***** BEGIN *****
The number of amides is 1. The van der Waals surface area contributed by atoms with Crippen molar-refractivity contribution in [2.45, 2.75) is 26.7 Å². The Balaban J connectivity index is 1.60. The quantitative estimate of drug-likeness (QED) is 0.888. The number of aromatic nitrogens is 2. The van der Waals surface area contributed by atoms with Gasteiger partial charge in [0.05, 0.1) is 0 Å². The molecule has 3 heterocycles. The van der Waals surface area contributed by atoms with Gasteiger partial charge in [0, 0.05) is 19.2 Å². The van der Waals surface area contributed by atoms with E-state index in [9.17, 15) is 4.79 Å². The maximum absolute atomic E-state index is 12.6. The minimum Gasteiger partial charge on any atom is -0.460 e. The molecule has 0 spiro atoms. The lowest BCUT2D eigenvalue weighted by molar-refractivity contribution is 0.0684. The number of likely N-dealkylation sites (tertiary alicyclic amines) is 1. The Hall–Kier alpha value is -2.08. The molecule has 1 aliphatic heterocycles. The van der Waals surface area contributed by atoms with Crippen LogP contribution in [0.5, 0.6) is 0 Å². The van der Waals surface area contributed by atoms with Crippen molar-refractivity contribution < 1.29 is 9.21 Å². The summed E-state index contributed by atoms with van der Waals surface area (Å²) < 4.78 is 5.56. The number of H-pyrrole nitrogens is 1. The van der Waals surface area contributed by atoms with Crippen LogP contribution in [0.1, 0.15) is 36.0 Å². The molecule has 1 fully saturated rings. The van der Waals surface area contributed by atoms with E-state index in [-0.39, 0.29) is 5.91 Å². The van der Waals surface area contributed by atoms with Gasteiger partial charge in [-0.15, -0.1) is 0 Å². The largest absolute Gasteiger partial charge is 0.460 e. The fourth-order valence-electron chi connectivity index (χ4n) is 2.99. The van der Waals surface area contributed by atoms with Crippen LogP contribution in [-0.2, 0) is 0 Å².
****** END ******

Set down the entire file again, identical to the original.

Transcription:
The number of amides is 1. The van der Waals surface area contributed by atoms with Crippen molar-refractivity contribution in [2.45, 2.75) is 26.7 Å². The Balaban J connectivity index is 1.60. The quantitative estimate of drug-likeness (QED) is 0.888. The number of aromatic nitrogens is 2. The van der Waals surface area contributed by atoms with Gasteiger partial charge in [0.05, 0.1) is 0 Å². The molecule has 3 heterocycles. The van der Waals surface area contributed by atoms with Gasteiger partial charge in [0, 0.05) is 19.2 Å². The van der Waals surface area contributed by atoms with E-state index in [9.17, 15) is 4.79 Å². The maximum absolute atomic E-state index is 12.6. The minimum Gasteiger partial charge on any atom is -0.460 e. The molecule has 0 spiro atoms. The lowest BCUT2D eigenvalue weighted by molar-refractivity contribution is 0.0684. The number of likely N-dealkylation sites (tertiary alicyclic amines) is 1. The Hall–Kier alpha value is -2.08. The molecule has 1 aliphatic heterocycles. The van der Waals surface area contributed by atoms with Crippen LogP contribution in [0.5, 0.6) is 0 Å². The van der Waals surface area contributed by atoms with Crippen molar-refractivity contribution < 1.29 is 9.21 Å². The summed E-state index contributed by atoms with van der Waals surface area (Å²) < 4.78 is 5.56. The number of H-pyrrole nitrogens is 1. The van der Waals surface area contributed by atoms with Crippen LogP contribution in [0.1, 0.15) is 36.0 Å². The molecule has 1 fully saturated rings. The van der Waals surface area contributed by atoms with E-state index in [-0.39, 0.29) is 5.91 Å². The van der Waals surface area contributed by atoms with Gasteiger partial charge in [-0.15, -0.1) is 0 Å². The largest absolute Gasteiger partial charge is 0.460 e. The fourth-order valence-electron chi connectivity index (χ4n) is 2.99. The van der Waals surface area contributed by atoms with Crippen LogP contribution in [-0.2, 0) is 0 Å².